What is epilepsy?
An epileptic seizure is a sudden and transient occurrence of signs and/or symptoms that are the result of an abnormal activity of the brain. Epileptic seizures are the common and defining component of the disorder that is referred to as epilepsy. The diagnosis of epilepsy implies that there is an abnormality in the brain and that this abnormality will result in more epileptic seizures. That is, an individual that has an isolated seizure as a result of an acute transient insult to the brain, for example a metabolic disorder, or a seizure observed after an acute trauma to the brain, would not be diagnosed as having epilepsy. In other words, epilepsy is the tendency to have repeated spontaneous seizures.
Some possible causes of pediatric epilepsy:
- Fevers: Febrile seizures are one of the most common causes of seizures in pediatric patients. They typically occur during a high fever when the child is sick with a viral illness. However, this is generally not considered epilepsy as most of these seizures are benign and most of these patients do not go on to have a lasting epileptic disorder.
- Brain Malformations: Some malformations of the brain which occur during brain development can lead to epileptic conditions that present in childhood. For example, cortical dysplasia can present with pediatric epilepsy.
- Brain Tumors: Certain brain tumors which can occur in children, such as some low grade gliomas, ganglioglioma or ganglioneuroma, can be associated with pediatric epilepsy.
- Infection: Certain infections in or around the brain can lead to seizures. Some will only cause seizures during the infection but occasionally can lead to long-standing epileptic conditions. Examples include meningitis, cerebral abscess and encephalitis.
- Idiopathic: In idiopathic condition is one for which we do not know the cause. Some children who present with epilepsy do not have a known cause or the cause eludes detection until extensive work-up is performed.
- Other Causes: Other potential causes of seizures and epilepsy in children include traumatic brain injury, brain hemorrhage, arteriovenous malformation, Moyamoya disease, cerebral palsy or cerebral infarction.
What Are Some Common Treatments?
Treatment for epilepsy varies considerably from patient to patient. Treatment generally consists of medical treatments or surgical treatments. In general, patients with forms of epilepsy that are not due to a tumor or other surgical condition are started with medical treatment with anti-epileptic drugs. There are many such drugs which help to suppress seizure activity in the brain. If a patient's seizures are well controlled only with these medications then this may be the only treatment that is needed.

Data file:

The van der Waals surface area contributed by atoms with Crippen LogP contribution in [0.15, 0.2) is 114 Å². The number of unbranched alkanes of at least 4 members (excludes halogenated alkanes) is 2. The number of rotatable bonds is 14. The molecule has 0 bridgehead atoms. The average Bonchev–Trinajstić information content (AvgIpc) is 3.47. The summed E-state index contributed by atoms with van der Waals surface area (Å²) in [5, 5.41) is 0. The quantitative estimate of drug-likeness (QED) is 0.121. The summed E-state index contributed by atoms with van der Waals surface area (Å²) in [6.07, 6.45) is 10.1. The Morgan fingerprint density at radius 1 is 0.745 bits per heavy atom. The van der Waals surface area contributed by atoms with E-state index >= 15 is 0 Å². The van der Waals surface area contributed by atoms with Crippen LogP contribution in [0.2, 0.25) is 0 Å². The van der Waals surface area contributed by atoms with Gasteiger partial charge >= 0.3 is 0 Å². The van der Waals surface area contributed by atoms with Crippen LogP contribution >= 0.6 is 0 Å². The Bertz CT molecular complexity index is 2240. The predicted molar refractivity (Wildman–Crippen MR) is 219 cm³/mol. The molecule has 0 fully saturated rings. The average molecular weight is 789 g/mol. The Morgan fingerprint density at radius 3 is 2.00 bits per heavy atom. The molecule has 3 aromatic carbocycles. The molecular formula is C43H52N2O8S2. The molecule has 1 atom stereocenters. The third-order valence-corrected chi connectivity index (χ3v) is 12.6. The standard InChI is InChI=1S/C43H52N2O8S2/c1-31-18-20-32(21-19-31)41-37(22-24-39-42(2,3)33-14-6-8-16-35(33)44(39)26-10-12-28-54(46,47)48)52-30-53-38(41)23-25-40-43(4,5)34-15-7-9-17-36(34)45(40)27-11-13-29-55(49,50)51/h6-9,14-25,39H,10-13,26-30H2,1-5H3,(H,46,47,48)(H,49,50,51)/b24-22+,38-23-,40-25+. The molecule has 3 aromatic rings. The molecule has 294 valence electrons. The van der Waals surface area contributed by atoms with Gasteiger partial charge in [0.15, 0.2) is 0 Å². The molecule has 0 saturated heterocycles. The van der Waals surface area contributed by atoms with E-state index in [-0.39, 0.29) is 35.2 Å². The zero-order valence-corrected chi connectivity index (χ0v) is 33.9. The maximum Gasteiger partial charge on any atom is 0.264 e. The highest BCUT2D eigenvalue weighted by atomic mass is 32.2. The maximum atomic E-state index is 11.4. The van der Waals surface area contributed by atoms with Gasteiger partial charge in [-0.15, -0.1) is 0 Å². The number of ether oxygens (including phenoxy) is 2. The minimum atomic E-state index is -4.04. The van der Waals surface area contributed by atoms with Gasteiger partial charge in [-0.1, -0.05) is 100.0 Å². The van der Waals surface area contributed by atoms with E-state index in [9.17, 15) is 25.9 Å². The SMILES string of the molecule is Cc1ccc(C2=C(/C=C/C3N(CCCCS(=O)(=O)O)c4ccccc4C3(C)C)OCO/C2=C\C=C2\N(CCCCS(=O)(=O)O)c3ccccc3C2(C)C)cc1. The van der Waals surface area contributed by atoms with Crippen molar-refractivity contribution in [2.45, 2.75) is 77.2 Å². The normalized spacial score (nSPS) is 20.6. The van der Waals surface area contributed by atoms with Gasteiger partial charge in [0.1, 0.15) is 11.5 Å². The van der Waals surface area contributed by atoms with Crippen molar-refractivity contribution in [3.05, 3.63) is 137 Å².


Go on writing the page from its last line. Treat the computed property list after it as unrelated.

However, in cases where the seizures are not controlled adequately with medication, surgical treatments may be necessary. These vary but can include surgical removal of the part of the brain responsible for the onset of seizures, the seizure "focus". Likewise, if there is a known lesion in the brain such as a tumor or malformation, surgical removal of the lesion may be necessary both to treat the lesion itself as well as preventing further seizures.
Some pediatric epilepsy is adequately treated with these various treatment options while other severe cases may be very difficult to control. Because there is such variability from patient to patient, each child with epilepsy or any history of seizures should be worked up fully by their own physician who can recommend the best diagnostic and treatment options for their specific condition.
For more information, medical assessment and medical quote
as email attachment to
Email : - email@example.com
Contact Center Tel. (+91) 9029304141 (10 am. To 8 pm. IST)
(Only for international patients seeking treatment in India)